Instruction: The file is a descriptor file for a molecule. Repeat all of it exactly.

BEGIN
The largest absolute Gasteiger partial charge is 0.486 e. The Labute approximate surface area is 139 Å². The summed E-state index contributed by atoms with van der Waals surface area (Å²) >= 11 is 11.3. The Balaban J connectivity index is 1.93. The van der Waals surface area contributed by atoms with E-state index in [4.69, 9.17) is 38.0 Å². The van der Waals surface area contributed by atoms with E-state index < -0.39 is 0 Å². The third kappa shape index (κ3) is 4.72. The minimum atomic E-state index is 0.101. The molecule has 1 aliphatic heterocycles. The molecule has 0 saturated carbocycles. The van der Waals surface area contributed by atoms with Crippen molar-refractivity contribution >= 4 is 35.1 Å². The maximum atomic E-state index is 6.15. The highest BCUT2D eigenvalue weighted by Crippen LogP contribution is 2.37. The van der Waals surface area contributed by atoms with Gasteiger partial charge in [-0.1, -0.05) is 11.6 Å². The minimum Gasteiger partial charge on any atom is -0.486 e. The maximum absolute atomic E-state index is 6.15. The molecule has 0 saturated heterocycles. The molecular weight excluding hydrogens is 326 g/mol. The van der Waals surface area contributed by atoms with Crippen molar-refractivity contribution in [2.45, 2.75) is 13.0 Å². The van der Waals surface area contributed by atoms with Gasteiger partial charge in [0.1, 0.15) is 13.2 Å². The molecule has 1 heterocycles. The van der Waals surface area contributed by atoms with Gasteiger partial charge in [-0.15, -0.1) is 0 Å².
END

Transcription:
The largest absolute Gasteiger partial charge is 0.486 e. The Labute approximate surface area is 139 Å². The summed E-state index contributed by atoms with van der Waals surface area (Å²) >= 11 is 11.3. The Balaban J connectivity index is 1.93. The van der Waals surface area contributed by atoms with E-state index in [4.69, 9.17) is 38.0 Å². The van der Waals surface area contributed by atoms with E-state index < -0.39 is 0 Å². The third kappa shape index (κ3) is 4.72. The minimum atomic E-state index is 0.101. The molecule has 1 aliphatic heterocycles. The molecule has 0 saturated carbocycles. The van der Waals surface area contributed by atoms with Crippen molar-refractivity contribution >= 4 is 35.1 Å². The maximum atomic E-state index is 6.15. The highest BCUT2D eigenvalue weighted by Crippen LogP contribution is 2.37. The van der Waals surface area contributed by atoms with Gasteiger partial charge in [-0.1, -0.05) is 11.6 Å². The minimum Gasteiger partial charge on any atom is -0.486 e. The maximum absolute atomic E-state index is 6.15. The molecule has 0 saturated heterocycles. The molecular weight excluding hydrogens is 326 g/mol. The van der Waals surface area contributed by atoms with Crippen molar-refractivity contribution in [2.45, 2.75) is 13.0 Å². The van der Waals surface area contributed by atoms with Gasteiger partial charge in [0.1, 0.15) is 13.2 Å². The molecule has 1 heterocycles. The van der Waals surface area contributed by atoms with Gasteiger partial charge in [-0.15, -0.1) is 0 Å².